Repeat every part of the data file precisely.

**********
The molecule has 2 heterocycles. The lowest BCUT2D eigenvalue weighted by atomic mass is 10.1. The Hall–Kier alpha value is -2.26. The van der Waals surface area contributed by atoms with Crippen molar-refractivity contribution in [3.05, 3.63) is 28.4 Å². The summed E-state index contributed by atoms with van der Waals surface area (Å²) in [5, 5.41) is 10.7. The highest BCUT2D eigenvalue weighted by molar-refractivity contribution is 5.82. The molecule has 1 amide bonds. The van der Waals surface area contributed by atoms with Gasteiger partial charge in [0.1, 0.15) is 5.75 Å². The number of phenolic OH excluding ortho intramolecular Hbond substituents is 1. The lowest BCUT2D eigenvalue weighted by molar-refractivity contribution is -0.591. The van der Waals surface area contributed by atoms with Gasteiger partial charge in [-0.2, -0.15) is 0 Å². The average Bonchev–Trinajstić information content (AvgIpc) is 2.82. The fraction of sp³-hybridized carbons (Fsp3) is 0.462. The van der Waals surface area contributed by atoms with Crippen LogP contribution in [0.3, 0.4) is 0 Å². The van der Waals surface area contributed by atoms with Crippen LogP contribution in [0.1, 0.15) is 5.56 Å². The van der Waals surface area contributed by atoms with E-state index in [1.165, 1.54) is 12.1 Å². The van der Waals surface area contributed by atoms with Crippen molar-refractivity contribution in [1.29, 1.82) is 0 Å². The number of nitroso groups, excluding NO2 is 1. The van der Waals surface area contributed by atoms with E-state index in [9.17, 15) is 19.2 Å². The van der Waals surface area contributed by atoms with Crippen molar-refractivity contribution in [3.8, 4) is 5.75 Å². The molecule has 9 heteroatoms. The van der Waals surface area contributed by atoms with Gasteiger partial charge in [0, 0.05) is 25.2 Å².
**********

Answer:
The molecule has 2 heterocycles. The lowest BCUT2D eigenvalue weighted by atomic mass is 10.1. The Hall–Kier alpha value is -2.26. The van der Waals surface area contributed by atoms with Crippen molar-refractivity contribution in [3.05, 3.63) is 28.4 Å². The summed E-state index contributed by atoms with van der Waals surface area (Å²) in [5, 5.41) is 10.7. The highest BCUT2D eigenvalue weighted by molar-refractivity contribution is 5.82. The molecule has 1 amide bonds. The van der Waals surface area contributed by atoms with Gasteiger partial charge in [0.1, 0.15) is 5.75 Å². The number of phenolic OH excluding ortho intramolecular Hbond substituents is 1. The lowest BCUT2D eigenvalue weighted by molar-refractivity contribution is -0.591. The van der Waals surface area contributed by atoms with Gasteiger partial charge in [-0.2, -0.15) is 0 Å². The average Bonchev–Trinajstić information content (AvgIpc) is 2.82. The fraction of sp³-hybridized carbons (Fsp3) is 0.462. The van der Waals surface area contributed by atoms with Crippen LogP contribution in [0.3, 0.4) is 0 Å². The van der Waals surface area contributed by atoms with Crippen LogP contribution in [0.1, 0.15) is 5.56 Å². The van der Waals surface area contributed by atoms with E-state index in [1.165, 1.54) is 12.1 Å². The van der Waals surface area contributed by atoms with Crippen molar-refractivity contribution in [1.29, 1.82) is 0 Å². The number of nitroso groups, excluding NO2 is 1. The van der Waals surface area contributed by atoms with E-state index in [9.17, 15) is 19.2 Å². The van der Waals surface area contributed by atoms with Crippen molar-refractivity contribution in [3.8, 4) is 5.75 Å². The molecule has 9 heteroatoms. The van der Waals surface area contributed by atoms with Gasteiger partial charge in [0, 0.05) is 25.2 Å².